Or so we thought.

In every instance of a pitcher being targeted by Feedback thus far, that pitcher swapped with a pitcher on the other team who was not playing in the current game. This time, however? Yosh Carpenter and Gabriel Griffith were the active pitchers for the Lovers and Fridays. A strange situation for sure, but the result seemed obvious. Carpenter would finish the game for the Fridays, and Griffith would finish for the Lovers.

So it was quite the surprise when the bottom of the first inning began and Carpenter remained on the mound.

Perhaps Griffith had seen the look of sorrow in Carpenter’s eyes and allowed him the floor. It was very possible that he was simply refusing to relinquish the mound, knowing that this was his last chance to pitch for the Lovers and not wanting it to end. Whatever the situation was, the top of the first inning would be the only inning that Griffith would play in this game. When all was said and done, Carpenter had thrown an astonishing 169 pitches, with the Fridays winning 5-2. The winning pitcher: Yosh Carpenter. The losing pitcher: Yosh Carpenter. Carpenter left the Lovers on that day, but it’s fair to say that he knew how to make an exit.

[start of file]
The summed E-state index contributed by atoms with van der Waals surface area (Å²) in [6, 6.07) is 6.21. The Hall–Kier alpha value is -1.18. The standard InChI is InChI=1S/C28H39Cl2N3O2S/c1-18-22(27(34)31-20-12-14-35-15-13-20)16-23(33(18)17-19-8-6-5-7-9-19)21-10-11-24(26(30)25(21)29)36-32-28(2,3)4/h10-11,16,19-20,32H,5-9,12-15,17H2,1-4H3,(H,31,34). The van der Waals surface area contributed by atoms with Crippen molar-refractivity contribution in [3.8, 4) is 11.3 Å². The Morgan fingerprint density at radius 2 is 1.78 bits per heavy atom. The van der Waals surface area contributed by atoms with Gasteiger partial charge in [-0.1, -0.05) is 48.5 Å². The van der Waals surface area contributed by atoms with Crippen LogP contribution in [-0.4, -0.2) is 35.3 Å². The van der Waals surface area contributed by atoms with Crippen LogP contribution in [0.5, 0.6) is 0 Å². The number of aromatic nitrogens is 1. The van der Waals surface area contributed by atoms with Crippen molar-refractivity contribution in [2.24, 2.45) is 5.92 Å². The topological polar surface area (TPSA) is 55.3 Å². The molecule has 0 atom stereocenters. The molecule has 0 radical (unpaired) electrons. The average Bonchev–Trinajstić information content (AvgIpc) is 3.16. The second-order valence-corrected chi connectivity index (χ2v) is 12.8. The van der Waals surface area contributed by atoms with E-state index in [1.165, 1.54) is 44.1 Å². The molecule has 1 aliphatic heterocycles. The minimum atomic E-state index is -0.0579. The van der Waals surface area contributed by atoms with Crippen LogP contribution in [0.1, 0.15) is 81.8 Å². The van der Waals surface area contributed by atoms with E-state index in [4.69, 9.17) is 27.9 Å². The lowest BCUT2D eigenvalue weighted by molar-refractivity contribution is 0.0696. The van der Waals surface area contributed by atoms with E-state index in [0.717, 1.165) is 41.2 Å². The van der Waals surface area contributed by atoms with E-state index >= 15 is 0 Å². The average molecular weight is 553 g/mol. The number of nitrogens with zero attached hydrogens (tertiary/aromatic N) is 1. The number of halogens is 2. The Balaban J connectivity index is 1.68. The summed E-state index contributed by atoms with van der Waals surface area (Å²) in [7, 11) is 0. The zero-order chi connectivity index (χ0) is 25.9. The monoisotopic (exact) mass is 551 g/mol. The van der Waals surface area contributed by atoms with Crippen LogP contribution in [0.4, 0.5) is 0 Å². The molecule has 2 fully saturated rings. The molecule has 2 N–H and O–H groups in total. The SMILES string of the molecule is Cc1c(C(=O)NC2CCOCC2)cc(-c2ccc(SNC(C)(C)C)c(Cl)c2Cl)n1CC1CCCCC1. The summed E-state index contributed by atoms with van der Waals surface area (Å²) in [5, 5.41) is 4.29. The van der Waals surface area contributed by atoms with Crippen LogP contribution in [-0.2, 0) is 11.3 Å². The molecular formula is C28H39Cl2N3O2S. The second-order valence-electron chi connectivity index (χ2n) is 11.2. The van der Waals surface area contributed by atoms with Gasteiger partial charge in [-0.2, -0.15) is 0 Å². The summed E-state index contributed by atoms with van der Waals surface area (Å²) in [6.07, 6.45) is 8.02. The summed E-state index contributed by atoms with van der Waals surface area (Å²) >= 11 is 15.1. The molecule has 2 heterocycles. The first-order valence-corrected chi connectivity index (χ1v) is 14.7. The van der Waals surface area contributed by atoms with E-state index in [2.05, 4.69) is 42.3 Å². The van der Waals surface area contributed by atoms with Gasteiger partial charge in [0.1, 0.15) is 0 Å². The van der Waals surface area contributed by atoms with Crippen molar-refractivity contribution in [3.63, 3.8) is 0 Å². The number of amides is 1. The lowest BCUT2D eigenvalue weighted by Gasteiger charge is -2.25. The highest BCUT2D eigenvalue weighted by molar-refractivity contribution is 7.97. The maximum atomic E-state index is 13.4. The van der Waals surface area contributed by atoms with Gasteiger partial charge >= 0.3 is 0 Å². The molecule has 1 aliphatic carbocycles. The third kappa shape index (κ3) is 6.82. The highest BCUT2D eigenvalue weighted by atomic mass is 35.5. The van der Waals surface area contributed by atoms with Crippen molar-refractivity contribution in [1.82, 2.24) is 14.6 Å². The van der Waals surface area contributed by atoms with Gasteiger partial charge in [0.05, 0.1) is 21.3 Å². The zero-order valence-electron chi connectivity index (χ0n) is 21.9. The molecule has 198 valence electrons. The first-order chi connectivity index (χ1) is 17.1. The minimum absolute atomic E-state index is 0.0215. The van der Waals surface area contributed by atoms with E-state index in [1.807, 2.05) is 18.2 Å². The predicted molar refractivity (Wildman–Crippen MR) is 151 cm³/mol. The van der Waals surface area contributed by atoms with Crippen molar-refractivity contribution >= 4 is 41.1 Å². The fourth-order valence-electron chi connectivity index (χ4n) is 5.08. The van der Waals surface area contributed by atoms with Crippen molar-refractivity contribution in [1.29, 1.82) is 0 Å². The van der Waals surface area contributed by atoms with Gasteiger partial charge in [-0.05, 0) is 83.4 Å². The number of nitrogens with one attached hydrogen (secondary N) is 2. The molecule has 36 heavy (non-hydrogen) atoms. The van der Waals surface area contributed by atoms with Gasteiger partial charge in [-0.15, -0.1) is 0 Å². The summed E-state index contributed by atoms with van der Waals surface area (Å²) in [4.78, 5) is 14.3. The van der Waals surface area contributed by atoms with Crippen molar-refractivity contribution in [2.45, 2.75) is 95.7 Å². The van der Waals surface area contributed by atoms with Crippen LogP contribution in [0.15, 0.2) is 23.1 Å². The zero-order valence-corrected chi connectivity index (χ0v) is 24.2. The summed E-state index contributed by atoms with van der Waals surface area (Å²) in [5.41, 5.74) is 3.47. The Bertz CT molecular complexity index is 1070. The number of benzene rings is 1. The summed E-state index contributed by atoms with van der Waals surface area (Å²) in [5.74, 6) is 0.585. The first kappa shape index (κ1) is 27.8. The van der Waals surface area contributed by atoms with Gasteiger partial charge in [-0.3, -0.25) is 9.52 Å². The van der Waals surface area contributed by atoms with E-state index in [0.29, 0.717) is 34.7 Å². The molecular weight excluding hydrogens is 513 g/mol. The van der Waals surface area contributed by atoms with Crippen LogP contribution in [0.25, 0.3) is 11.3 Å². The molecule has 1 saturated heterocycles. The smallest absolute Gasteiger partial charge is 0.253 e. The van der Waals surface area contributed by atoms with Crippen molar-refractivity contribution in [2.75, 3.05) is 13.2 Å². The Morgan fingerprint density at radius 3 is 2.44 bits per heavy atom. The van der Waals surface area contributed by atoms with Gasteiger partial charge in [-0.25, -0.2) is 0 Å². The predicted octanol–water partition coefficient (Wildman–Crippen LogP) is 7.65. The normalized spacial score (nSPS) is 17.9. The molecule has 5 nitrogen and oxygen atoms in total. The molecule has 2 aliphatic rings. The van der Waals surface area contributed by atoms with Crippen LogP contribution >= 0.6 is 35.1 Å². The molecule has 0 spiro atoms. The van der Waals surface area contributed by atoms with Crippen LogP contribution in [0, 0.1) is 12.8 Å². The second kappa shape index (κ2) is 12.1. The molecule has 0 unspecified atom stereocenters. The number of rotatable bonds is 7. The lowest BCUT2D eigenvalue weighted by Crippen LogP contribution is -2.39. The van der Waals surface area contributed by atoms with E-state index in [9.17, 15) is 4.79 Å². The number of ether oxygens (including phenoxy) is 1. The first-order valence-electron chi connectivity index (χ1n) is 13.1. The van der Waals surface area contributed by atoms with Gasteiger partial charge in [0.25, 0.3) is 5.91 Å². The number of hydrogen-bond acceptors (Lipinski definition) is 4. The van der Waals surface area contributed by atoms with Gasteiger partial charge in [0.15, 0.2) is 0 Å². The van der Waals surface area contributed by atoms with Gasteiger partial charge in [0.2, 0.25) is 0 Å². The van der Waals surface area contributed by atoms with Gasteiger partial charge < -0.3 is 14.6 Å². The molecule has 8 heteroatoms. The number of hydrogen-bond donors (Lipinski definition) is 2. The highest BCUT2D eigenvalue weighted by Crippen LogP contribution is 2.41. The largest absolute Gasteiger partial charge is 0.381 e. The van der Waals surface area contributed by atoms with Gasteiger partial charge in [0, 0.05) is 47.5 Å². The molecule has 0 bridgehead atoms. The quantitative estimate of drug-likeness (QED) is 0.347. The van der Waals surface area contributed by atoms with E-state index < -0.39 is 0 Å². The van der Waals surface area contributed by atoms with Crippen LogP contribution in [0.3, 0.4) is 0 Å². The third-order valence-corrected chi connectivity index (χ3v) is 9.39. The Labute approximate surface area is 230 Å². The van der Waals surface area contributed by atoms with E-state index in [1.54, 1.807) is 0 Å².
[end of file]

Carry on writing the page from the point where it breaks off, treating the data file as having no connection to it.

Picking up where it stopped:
But it was in Season 9 when the Lovers really bent the rules to their whim, in what might be the most famous instance of their inability to abide by the laws of the splort. The opening day game between the Lovers and the Breckenridge Jazz Hands started off innocently enough as the birds circled overhead, seeing some impressive plays from both teams to sate the fans’ need for the excitement that could only come from Day 1 Blaseball. The end of the ninth inning saw the teams tied at 5-5, leading into a series of extra innings. It wouldn’t be until the twelfth inning that either team increased the game’s score, and it happened in spectacular fashion.